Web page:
Abstract 300: Pathophysiologically Regulated Gene Expression in Human Stem & Progenitor Cells for Cardiogenic Differentiation and Repair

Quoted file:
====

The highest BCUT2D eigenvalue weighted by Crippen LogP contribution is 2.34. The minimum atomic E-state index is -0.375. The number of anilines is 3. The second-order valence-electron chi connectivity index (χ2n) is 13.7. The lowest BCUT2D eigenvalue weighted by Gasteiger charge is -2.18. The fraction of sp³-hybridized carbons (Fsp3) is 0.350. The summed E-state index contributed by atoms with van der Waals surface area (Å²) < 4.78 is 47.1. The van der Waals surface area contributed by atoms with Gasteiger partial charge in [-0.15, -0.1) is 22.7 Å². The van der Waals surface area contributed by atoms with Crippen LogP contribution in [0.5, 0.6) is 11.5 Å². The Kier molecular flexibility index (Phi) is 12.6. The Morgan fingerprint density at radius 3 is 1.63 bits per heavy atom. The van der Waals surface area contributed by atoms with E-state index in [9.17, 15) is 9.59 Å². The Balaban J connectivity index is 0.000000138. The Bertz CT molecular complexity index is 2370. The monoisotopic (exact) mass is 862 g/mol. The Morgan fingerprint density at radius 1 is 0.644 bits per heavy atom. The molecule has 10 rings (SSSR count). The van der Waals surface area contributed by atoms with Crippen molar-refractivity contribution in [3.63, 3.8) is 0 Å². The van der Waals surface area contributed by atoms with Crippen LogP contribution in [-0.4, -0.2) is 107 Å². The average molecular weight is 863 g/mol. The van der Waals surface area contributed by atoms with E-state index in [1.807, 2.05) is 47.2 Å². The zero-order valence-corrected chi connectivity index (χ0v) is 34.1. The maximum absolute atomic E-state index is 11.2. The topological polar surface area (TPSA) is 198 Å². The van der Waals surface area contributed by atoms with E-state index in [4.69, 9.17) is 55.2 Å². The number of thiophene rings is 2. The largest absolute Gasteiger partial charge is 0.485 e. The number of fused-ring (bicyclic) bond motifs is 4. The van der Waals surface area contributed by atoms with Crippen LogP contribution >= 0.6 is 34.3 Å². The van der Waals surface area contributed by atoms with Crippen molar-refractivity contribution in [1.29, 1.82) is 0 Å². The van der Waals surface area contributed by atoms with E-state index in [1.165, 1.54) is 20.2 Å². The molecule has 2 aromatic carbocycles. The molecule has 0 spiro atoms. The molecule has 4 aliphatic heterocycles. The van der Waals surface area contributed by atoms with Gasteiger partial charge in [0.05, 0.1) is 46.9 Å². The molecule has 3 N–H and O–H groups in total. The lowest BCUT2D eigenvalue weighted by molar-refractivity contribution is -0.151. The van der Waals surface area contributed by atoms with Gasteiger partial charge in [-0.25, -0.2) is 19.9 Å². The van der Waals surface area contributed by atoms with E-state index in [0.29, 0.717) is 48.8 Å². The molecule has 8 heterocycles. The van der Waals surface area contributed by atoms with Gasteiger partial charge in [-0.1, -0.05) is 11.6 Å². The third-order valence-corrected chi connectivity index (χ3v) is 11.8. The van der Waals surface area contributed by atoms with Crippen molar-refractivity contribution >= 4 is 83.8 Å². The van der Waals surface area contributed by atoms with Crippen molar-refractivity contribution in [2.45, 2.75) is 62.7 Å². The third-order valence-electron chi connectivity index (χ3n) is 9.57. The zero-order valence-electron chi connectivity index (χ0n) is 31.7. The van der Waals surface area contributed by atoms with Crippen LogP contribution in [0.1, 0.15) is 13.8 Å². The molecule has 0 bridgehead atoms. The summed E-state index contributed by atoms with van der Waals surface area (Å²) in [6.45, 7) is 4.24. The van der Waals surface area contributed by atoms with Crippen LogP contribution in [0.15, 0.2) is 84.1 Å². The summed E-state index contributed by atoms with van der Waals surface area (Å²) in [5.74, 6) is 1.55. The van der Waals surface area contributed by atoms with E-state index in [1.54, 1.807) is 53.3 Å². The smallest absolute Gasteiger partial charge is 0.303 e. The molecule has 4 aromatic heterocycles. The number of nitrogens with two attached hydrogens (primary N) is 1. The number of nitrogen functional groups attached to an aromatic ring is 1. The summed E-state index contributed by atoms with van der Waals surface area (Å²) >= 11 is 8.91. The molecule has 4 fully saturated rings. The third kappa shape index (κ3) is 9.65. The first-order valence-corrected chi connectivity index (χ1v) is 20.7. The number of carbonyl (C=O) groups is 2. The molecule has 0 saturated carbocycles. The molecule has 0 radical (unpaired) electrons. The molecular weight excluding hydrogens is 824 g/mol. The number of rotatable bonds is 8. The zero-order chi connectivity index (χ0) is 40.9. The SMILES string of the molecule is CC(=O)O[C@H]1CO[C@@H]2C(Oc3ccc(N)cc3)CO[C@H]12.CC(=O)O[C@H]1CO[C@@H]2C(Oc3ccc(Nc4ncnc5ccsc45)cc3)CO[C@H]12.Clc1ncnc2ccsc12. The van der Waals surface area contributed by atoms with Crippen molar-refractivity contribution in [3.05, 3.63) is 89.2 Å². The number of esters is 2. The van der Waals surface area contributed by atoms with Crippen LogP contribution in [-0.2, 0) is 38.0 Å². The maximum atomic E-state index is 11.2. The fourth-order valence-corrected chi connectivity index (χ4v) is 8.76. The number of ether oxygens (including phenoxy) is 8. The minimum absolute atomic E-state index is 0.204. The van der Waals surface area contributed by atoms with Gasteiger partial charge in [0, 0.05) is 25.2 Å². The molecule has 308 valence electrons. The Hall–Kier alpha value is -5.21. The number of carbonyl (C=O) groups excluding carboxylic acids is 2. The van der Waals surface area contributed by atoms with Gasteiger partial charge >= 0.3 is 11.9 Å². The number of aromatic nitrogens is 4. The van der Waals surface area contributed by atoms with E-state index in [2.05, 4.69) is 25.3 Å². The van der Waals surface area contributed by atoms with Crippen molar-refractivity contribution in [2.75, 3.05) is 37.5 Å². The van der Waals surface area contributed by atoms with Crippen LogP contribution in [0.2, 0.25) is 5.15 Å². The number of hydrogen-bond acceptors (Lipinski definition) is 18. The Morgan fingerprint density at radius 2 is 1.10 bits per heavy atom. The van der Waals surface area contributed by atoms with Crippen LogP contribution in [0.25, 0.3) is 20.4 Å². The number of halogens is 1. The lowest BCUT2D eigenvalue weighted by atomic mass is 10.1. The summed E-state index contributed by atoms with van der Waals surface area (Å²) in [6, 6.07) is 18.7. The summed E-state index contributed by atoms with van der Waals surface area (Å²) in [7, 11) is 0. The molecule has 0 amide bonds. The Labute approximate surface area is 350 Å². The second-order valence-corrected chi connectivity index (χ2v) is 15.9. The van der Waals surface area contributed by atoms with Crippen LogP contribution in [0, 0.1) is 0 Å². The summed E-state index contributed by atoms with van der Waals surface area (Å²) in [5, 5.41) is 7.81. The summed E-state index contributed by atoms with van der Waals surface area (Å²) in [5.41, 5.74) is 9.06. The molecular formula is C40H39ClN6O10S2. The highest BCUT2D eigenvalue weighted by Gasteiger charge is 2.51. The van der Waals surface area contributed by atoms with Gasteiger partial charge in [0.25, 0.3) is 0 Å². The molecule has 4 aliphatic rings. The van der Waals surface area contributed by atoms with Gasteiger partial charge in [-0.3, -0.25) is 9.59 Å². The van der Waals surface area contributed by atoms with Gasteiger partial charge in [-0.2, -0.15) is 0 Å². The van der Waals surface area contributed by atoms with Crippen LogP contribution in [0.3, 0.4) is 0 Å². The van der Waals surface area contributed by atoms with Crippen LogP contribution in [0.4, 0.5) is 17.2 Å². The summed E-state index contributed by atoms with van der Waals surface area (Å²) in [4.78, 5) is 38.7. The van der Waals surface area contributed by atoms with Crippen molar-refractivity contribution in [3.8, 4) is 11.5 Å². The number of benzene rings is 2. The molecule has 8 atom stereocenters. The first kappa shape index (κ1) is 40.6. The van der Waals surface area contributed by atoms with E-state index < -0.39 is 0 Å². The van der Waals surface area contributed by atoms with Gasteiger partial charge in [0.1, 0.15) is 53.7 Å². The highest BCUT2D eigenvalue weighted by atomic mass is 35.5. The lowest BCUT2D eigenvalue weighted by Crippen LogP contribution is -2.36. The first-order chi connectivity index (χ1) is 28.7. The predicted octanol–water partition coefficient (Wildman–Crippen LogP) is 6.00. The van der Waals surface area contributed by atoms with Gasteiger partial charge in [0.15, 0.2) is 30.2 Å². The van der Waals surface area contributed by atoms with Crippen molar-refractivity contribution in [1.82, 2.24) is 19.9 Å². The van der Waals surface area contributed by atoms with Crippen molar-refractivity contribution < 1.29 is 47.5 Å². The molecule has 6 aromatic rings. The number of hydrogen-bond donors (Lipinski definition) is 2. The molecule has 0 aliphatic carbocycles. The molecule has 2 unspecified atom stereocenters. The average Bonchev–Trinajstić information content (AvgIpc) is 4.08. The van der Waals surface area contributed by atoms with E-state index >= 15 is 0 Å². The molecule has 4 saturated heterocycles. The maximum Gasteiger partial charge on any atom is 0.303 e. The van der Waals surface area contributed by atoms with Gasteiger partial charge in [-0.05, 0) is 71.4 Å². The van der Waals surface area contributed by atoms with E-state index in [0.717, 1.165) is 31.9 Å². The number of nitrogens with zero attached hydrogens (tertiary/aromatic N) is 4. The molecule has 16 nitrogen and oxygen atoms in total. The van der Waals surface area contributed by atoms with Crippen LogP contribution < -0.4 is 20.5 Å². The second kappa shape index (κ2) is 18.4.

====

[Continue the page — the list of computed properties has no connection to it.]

Human stem and progenitor cells have emerged as potentially useful substrates for cardiovascular repair through neovascularization and myocardial regeneration. However, efficacy is limited by impedance to stem cell retention, homing and differentiation in hostile microenvironments, as occur in infarcted myocardium. The objective of the current study was to regulate gene function for tailored therapy in post infarct myocardium. Here we show that hypoxic and inflammatory stimuli of the infarct microenvironment regulate a proportional response in gene expression in human endothelial progenitor (EPC) and mesenchymal stem cells (MSC). Highly efficient lentiviral vectors incorporating hypoxia (HRE) and nuclear factor kappa B (NFkB) responsive elements are used to drive transgenes for survival, autologous stem cell homing and cardiogenic differentiation. Utilizing an internal cytomegalovirus promoter deleted lentiviral transfer vector, an HRE-NFkB bicistronic promoter-reporter vector was constructed with a modified internal ribosome entry sequence between green fluorescent protein and luciferase or therapeutic genes. Either hypoxia or inflammation resulted in a seven to ten-fold response of transgene expression assessed by luciferase activity in EPC (hypoxia, 7608±954; inflammation 11492±1384, P<0.01 and P<0.001 vs control 1049±139 respectively, N=6), while combined hypoxic-inflammatory stimuli resulted in a sixty-fold increase of transgene expression (hypoxic-inflammation, 62364±6609, P<0.001 vs control 1049±139, N=6). These results were recapitulated in MSC and with a series of therapeutic genes as determined by transcript, protein expression and activity. Our results demonstrate that regulated vectors provide a proportional response to hostile post-infarct myocardium. Translating cardiovascular regenerative medicine using stem cells requires managing stem cell survival, function and differentiation. Utilizing site-specific pathophysiological cues to auto-regulate reparative and regenerative gene expression, this study is a starting point for sophisticated platforms for patient tailored cell-based cardiogenic therapy.